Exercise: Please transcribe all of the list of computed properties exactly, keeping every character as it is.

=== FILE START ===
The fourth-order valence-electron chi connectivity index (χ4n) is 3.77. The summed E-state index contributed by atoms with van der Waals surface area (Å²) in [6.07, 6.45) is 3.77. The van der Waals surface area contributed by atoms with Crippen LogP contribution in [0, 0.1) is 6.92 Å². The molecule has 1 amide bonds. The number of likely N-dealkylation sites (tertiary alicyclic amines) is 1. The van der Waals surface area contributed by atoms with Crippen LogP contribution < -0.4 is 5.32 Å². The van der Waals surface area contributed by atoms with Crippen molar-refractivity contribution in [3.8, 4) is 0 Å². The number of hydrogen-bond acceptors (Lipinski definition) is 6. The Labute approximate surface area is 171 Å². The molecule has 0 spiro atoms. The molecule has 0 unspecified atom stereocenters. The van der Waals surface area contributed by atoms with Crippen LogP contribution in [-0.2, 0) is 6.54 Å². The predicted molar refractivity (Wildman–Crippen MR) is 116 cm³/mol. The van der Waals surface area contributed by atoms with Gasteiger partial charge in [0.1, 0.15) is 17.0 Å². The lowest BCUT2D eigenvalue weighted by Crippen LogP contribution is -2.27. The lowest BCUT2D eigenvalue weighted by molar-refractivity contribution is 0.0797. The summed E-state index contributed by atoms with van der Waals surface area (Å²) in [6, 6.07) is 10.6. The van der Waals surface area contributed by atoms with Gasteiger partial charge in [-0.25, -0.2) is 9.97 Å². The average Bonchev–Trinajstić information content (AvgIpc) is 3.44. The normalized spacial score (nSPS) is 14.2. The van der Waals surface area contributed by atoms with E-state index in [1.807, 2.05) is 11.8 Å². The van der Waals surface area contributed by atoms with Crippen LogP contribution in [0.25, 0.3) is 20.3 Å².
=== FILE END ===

The fourth-order valence-electron chi connectivity index (χ4n) is 3.77. The summed E-state index contributed by atoms with van der Waals surface area (Å²) in [6.07, 6.45) is 3.77. The van der Waals surface area contributed by atoms with Crippen LogP contribution in [0, 0.1) is 6.92 Å². The molecule has 1 amide bonds. The number of likely N-dealkylation sites (tertiary alicyclic amines) is 1. The van der Waals surface area contributed by atoms with Crippen LogP contribution < -0.4 is 5.32 Å². The van der Waals surface area contributed by atoms with Crippen molar-refractivity contribution in [3.8, 4) is 0 Å². The number of hydrogen-bond acceptors (Lipinski definition) is 6. The Labute approximate surface area is 171 Å². The molecule has 0 spiro atoms. The molecule has 0 unspecified atom stereocenters. The van der Waals surface area contributed by atoms with Crippen LogP contribution in [-0.2, 0) is 6.54 Å². The predicted molar refractivity (Wildman–Crippen MR) is 116 cm³/mol. The van der Waals surface area contributed by atoms with Gasteiger partial charge in [0.1, 0.15) is 17.0 Å². The lowest BCUT2D eigenvalue weighted by Crippen LogP contribution is -2.27. The lowest BCUT2D eigenvalue weighted by molar-refractivity contribution is 0.0797. The summed E-state index contributed by atoms with van der Waals surface area (Å²) in [6, 6.07) is 10.6. The van der Waals surface area contributed by atoms with Gasteiger partial charge in [-0.25, -0.2) is 9.97 Å². The average Bonchev–Trinajstić information content (AvgIpc) is 3.44. The normalized spacial score (nSPS) is 14.2. The van der Waals surface area contributed by atoms with E-state index in [1.807, 2.05) is 11.8 Å². The van der Waals surface area contributed by atoms with Crippen LogP contribution in [0.25, 0.3) is 20.3 Å².